1. 1
  2. 2
  3. 3

Antigone written by Jean Anouilh

Extracts from this essay...


IBS English Coursework Ruth Haines Discuss the reasons for Antigone's decision to die and whether her death can be justified Antigone written by Jean Anouilh is a play based on Sophcles ancient Greek tragedy also of the same name. Although major themes and aspects of this play have been adapted and modernised, the plot remains very similar to that of the original pay. It tells the story of a young girl, Antigone, who is willing to defy the kings orders and break the law in order to attempt to bury her dead brother, Polinices, to whom Creon (the king) has refused a proper burial. Despite Creon's desperate attempts to let her of her crime, for she is betrothed to his son, Antigone refuses his offer and relentlessly demands to be put to death. Unlike in Sophocles ancient Greek original, in Jean Anouilh's Antigone the reasons for Antigone's death are not clear and her justifications for wanting to die are portrayed with much ambiguity. For in Sophcles version, which is very much centred round the Greek Gods and religion, Antigone posses' very strong religious beliefs. It is clearly conveyed that Antigone feels that it is her duty to do as much as she can to give her dead brother the chance of a religious burial and it is very clear that these beliefs are what she is willing to die for.


ANTIGONE. Yes, it's absurd " Antigone adamantly embraces her guilt and abandons the more reverent approach. After this point it rapidly becomes apparent to the audience that Antigone is actually unsure of her reasons for her decision to die. Throughout the rest of her confrontation with Creon, Antigone seems to be wondering blindly and confused, uncertain of herself and the true reason for her need to die. This accounts for the way in which she quickly adopts and abandons many different ideals that she believes justify her actions. Immediately after Antigone dispels with the excuse of family loyalty and her 'beliefs' in religious burials the audience see a swift change in Antigones approach to justifying her actions. Antigone explains her actions were done for herself, which we find out later in her speech is due to her own unhappiness and unsatisfaction with life. "ANTIGONE: For nobody. For myself" After this revelation from Antigone she begins to persistently argue this new excuse for death. She adopts the idea of self and develops it into the idea of refusal. Antigone then goes on to taunt and mock Creon for his decision to say 'Yes' and thus for being weak. "ANTIGONE: No, Creon! You said yes, and made yourself king.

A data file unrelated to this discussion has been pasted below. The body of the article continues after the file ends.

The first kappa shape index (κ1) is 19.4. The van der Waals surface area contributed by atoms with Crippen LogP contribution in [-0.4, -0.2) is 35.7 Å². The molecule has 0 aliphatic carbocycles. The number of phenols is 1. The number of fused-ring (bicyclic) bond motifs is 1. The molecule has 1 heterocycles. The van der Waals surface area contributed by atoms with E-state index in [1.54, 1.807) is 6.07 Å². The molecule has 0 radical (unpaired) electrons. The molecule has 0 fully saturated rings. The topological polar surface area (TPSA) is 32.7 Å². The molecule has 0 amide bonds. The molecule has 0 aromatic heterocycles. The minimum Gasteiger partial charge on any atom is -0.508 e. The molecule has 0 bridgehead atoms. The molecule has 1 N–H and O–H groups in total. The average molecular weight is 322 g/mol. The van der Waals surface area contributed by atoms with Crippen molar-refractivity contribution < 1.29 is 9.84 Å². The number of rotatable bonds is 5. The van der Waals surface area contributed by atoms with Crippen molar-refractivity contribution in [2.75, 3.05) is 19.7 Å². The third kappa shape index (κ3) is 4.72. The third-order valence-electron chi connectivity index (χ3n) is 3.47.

There is no definitive answer to whether Antigones reason for death can be justified or not, as people interpret this play in many different ways. Many people regard Antigone as a symbol of courage and praise her as a hero for dieing whilst safeguarding her values, rather that compromising them. However this is easily confused for martyrdom and many believe that Antigone craved for martyrdom and the ability to stand for something heroic. This idea is reinforced by Antigones refusal to share her punishment with her sister 'Ismene', thus sharing her 'earned' martyrdom. "ANTIGONE: you don't think I'm going to let you die with me after what I've been through? You don't deserve it... .... You chose life and I chose death." Ultimately I believe it is up to the individuals to decide themselves whether Antigone is right or wrong. The dramatist could have purposely not provided a neat solution to the problem he has raised because the answer was not important. Unlike the original, which was very strongly portrayed as a tragedy, this play could have been meant to reflect the complexity of the human condition. A further explanation for the complexity and ambiguity in this play, surrounding whether Antigone was right or wrong, could be seen as a reflection of the complexity in the situation facing the people in France at that current time.

The above preview is unformatted text

Found what you're looking for?

  • Start learning 29% faster today
  • Over 150,000 essays available
  • Just £6.99 a month

Not the one? Search for your essay title...
  • Over 180,000 student essays
  • Every subject and level covered
  • Thousands of essays marked by teachers
  • Over 180,000 essays
    written by students
  • Annotated by
    experienced teachers
  • Ideas and feedback to write
    your own great essays

Marked by a teacher

This essay has been marked by one of our great teachers. You can read the full teachers notes when you download the essay.

Peer reviewed

This essay has been reviewed by one of our specialist student essay reviewing squad. Read the full review on the essay page.

Peer reviewed

This essay has been reviewed by one of our specialist student essay reviewing squad. Read the full review under the essay preview on this page.